Are you one of those professionals that have helped sustain the thinking that organisations are changed and saved by a special breed of leader, highly sought after in the business world? This linearity is familiar to those of you that write script for situations where this special breed of leader is required: the special leader arrives at a dying organisation; an organisation usually in need of resuscitation; its brand is a write-off by many inside and outside the organisation; and this leader with many years of experience in turnaround work prescribes an effective remedy to this clinically dead entity; and bingo, the super leader is taken to fix another clinically dead entity
Hundreds of leaders across the globe fit the above script – The late Steve Jobs of Apple, Lee Iacocca of Chrysler, Ed Whitacre of GM, Isaac Perlmutter of Marvel and many others. These men, and sadly it is an all-male list, are turnaround gurus admired by many in the world of blue-chip companies. The men present to the world as organisational development messiahs that have brought back companies from clinical death.
Like a ship or an aeroplane, anything carrying such vested interests as the modern company needs extremely solid stewardship. The above CEO’s inherited ‘sick’ and in many instances clinically dead companies and turned them around. Talk about organisational development and messianic power and only a few CEO’s will even make the long list. Apparently, Apple is what it is today, because of one man, Steve Jobs.
Clearly, the world has created a ‘messianic cult’ in the change domain of companies. Is it that simple, though? Is the success of a company like Apple, down to one human soul, born to a Syrian immigrant?
Who delivers change in organisations?
From where I stand, leaders thriving in the ‘messianic cult’ above do not deliver successful change. It is the long-suffering and neglected manager, down in company divisions and other satellite offices, that brings about successful change at companies. Can we please give credit where credit is due?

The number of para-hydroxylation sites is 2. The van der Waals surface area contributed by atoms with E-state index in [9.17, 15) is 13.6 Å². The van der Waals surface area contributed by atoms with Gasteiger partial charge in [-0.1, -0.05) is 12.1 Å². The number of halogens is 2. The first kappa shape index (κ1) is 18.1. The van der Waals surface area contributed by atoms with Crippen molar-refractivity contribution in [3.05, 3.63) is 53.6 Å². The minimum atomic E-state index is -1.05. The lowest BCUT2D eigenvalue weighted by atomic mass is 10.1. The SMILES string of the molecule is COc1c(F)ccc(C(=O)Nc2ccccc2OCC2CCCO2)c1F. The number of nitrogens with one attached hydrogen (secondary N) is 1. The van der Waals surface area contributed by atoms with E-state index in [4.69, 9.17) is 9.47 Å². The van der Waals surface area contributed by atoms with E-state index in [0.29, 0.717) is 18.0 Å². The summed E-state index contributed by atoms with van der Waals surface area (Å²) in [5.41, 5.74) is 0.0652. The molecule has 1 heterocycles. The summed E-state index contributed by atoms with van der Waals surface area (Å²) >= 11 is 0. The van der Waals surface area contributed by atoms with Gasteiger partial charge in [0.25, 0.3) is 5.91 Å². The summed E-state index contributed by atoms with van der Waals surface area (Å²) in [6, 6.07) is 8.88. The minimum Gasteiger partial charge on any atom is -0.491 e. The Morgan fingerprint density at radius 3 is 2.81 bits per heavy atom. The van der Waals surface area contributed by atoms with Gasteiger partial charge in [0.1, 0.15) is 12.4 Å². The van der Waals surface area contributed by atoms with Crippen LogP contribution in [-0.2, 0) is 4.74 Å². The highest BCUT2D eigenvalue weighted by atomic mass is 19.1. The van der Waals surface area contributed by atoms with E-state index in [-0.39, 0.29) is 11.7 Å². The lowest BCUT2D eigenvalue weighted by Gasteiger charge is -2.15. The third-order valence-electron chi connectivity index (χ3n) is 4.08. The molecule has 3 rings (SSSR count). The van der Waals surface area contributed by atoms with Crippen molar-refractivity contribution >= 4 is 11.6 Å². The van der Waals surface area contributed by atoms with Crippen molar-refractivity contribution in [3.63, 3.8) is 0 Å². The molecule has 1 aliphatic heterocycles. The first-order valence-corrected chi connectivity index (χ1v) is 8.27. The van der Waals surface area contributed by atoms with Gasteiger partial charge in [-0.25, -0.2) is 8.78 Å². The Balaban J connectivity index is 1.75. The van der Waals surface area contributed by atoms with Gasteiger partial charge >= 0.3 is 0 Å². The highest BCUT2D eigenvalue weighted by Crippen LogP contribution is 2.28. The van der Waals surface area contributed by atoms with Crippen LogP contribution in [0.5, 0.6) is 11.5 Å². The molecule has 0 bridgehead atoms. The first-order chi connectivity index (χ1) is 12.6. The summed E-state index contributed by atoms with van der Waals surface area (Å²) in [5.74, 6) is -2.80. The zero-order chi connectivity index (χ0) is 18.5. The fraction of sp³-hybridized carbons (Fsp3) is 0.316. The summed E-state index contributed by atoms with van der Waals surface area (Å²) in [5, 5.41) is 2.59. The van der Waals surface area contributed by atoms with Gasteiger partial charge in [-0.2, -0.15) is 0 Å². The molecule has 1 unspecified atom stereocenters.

A few months back, I put out feelers to test workplace understanding of leadership and management concepts. I asked a simple question: what is the difference between leaders and managers? Can one wear the two hats at the same time i.e. manager and leader? What I discovered surprised me. Many professionals, including very senior leaders, interchangeably use the words manager and leader. Many professional colleagues cannot explain well, the difference between a leader and manager and what tools are used by who. Manager and leader have become the lexicon of management, yet It quickly became apparent that many of us have not invested time to understand the nuts and bolts of the two typologies.
Given the above confusion, I am not surprised that credit for successful turnaround work at companies mostly goes to the leader and not manager. After all, many think that manager and leader are the same. We need to resolve this misnomer.
Last week, my blog explored the orthodox characteristics of a leader. Perhaps it may help us all to pause and explore the characteristics of a manager. You will quickly discover the huge divide between a manager and leader. If characteristics are to go by, they certainly are not the same thing.
So, what defines a good manager?
- Is a good coach
- Empowers the team and does not micromanage
- Expresses interest/concern for team members’ success and personal well-being
- Is productive and results-orientated
- Is a good communicator – listens and shares information